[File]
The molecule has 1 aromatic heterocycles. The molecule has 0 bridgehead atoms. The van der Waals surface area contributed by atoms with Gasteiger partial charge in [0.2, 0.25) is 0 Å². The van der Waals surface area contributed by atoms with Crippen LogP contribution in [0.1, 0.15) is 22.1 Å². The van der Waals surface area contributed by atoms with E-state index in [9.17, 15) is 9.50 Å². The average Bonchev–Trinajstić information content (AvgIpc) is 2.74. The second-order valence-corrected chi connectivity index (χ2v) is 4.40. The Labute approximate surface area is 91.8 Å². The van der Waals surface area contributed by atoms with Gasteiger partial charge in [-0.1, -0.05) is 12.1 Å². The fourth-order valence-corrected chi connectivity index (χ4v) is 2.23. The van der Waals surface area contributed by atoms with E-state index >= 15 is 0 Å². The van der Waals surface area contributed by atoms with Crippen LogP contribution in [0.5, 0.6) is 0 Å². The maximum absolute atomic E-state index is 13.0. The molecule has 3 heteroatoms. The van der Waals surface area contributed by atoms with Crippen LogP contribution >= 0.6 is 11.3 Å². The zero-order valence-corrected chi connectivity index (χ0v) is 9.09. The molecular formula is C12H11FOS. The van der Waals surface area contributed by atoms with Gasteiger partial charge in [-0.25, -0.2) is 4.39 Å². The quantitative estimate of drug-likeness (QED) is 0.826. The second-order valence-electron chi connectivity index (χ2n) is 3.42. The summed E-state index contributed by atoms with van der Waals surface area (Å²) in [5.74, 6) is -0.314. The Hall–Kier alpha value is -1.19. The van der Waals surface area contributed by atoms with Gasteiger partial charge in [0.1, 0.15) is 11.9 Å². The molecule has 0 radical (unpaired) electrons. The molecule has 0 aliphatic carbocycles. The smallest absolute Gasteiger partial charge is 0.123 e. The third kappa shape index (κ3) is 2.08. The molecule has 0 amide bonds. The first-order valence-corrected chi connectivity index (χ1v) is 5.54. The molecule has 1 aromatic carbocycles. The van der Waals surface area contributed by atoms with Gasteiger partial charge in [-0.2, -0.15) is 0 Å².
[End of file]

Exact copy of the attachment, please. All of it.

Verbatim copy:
The molecule has 1 aromatic heterocycles. The molecule has 0 bridgehead atoms. The van der Waals surface area contributed by atoms with Gasteiger partial charge in [0.2, 0.25) is 0 Å². The van der Waals surface area contributed by atoms with Crippen LogP contribution in [0.1, 0.15) is 22.1 Å². The van der Waals surface area contributed by atoms with E-state index in [9.17, 15) is 9.50 Å². The average Bonchev–Trinajstić information content (AvgIpc) is 2.74. The second-order valence-corrected chi connectivity index (χ2v) is 4.40. The Labute approximate surface area is 91.8 Å². The van der Waals surface area contributed by atoms with Gasteiger partial charge in [-0.1, -0.05) is 12.1 Å². The fourth-order valence-corrected chi connectivity index (χ4v) is 2.23. The van der Waals surface area contributed by atoms with E-state index >= 15 is 0 Å². The van der Waals surface area contributed by atoms with Crippen LogP contribution in [0.5, 0.6) is 0 Å². The maximum absolute atomic E-state index is 13.0. The molecule has 3 heteroatoms. The van der Waals surface area contributed by atoms with Crippen LogP contribution >= 0.6 is 11.3 Å². The zero-order valence-corrected chi connectivity index (χ0v) is 9.09. The molecular formula is C12H11FOS. The van der Waals surface area contributed by atoms with Gasteiger partial charge in [-0.25, -0.2) is 4.39 Å². The quantitative estimate of drug-likeness (QED) is 0.826. The second-order valence-electron chi connectivity index (χ2n) is 3.42. The summed E-state index contributed by atoms with van der Waals surface area (Å²) in [5.74, 6) is -0.314. The Hall–Kier alpha value is -1.19. The van der Waals surface area contributed by atoms with Gasteiger partial charge in [0.1, 0.15) is 11.9 Å². The molecule has 0 radical (unpaired) electrons. The molecule has 0 aliphatic carbocycles. The smallest absolute Gasteiger partial charge is 0.123 e. The third kappa shape index (κ3) is 2.08. The molecule has 0 amide bonds. The first-order valence-corrected chi connectivity index (χ1v) is 5.54. The molecule has 1 aromatic carbocycles. The van der Waals surface area contributed by atoms with Gasteiger partial charge in [-0.2, -0.15) is 0 Å².